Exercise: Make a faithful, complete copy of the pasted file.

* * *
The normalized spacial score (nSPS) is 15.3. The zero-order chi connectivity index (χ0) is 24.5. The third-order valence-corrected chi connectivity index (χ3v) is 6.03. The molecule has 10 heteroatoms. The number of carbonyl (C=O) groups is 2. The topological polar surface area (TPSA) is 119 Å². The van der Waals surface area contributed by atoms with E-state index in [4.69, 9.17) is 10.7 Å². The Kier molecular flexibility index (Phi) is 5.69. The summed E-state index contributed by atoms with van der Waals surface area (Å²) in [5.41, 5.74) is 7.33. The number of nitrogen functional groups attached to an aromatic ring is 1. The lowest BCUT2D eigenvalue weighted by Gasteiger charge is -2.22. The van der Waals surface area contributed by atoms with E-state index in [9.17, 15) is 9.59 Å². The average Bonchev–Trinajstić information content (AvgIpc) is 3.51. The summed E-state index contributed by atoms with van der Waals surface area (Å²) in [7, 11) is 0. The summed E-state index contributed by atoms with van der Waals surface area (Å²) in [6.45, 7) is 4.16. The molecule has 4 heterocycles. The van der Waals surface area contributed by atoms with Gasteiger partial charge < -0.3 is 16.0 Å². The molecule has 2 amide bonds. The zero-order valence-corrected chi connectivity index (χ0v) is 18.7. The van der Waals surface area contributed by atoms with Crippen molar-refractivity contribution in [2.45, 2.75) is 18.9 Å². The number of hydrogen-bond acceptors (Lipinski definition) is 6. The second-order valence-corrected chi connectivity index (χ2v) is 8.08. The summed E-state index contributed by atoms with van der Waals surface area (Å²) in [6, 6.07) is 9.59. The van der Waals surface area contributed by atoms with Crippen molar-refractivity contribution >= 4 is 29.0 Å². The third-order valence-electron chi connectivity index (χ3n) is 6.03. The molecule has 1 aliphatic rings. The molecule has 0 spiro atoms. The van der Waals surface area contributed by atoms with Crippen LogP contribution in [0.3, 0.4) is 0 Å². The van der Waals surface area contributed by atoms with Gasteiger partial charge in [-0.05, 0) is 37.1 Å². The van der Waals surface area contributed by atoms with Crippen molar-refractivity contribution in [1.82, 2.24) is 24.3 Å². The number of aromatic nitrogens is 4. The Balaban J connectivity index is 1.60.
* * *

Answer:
The normalized spacial score (nSPS) is 15.3. The zero-order chi connectivity index (χ0) is 24.5. The third-order valence-corrected chi connectivity index (χ3v) is 6.03. The molecule has 10 heteroatoms. The number of carbonyl (C=O) groups is 2. The topological polar surface area (TPSA) is 119 Å². The van der Waals surface area contributed by atoms with E-state index in [4.69, 9.17) is 10.7 Å². The Kier molecular flexibility index (Phi) is 5.69. The summed E-state index contributed by atoms with van der Waals surface area (Å²) in [5.41, 5.74) is 7.33. The number of nitrogen functional groups attached to an aromatic ring is 1. The lowest BCUT2D eigenvalue weighted by Gasteiger charge is -2.22. The van der Waals surface area contributed by atoms with E-state index in [9.17, 15) is 9.59 Å². The average Bonchev–Trinajstić information content (AvgIpc) is 3.51. The summed E-state index contributed by atoms with van der Waals surface area (Å²) in [7, 11) is 0. The summed E-state index contributed by atoms with van der Waals surface area (Å²) in [6.45, 7) is 4.16. The molecule has 4 heterocycles. The van der Waals surface area contributed by atoms with Gasteiger partial charge < -0.3 is 16.0 Å². The molecule has 2 amide bonds. The zero-order valence-corrected chi connectivity index (χ0v) is 18.7. The van der Waals surface area contributed by atoms with Crippen molar-refractivity contribution in [2.45, 2.75) is 18.9 Å². The number of hydrogen-bond acceptors (Lipinski definition) is 6. The second-order valence-corrected chi connectivity index (χ2v) is 8.08. The summed E-state index contributed by atoms with van der Waals surface area (Å²) in [6, 6.07) is 9.59. The van der Waals surface area contributed by atoms with Crippen molar-refractivity contribution >= 4 is 29.0 Å². The third-order valence-electron chi connectivity index (χ3n) is 6.03. The molecule has 1 aliphatic rings. The molecule has 0 spiro atoms. The van der Waals surface area contributed by atoms with Crippen LogP contribution in [0.3, 0.4) is 0 Å². The van der Waals surface area contributed by atoms with Gasteiger partial charge in [-0.05, 0) is 37.1 Å². The van der Waals surface area contributed by atoms with Crippen molar-refractivity contribution in [1.82, 2.24) is 24.3 Å². The number of aromatic nitrogens is 4. The Balaban J connectivity index is 1.60.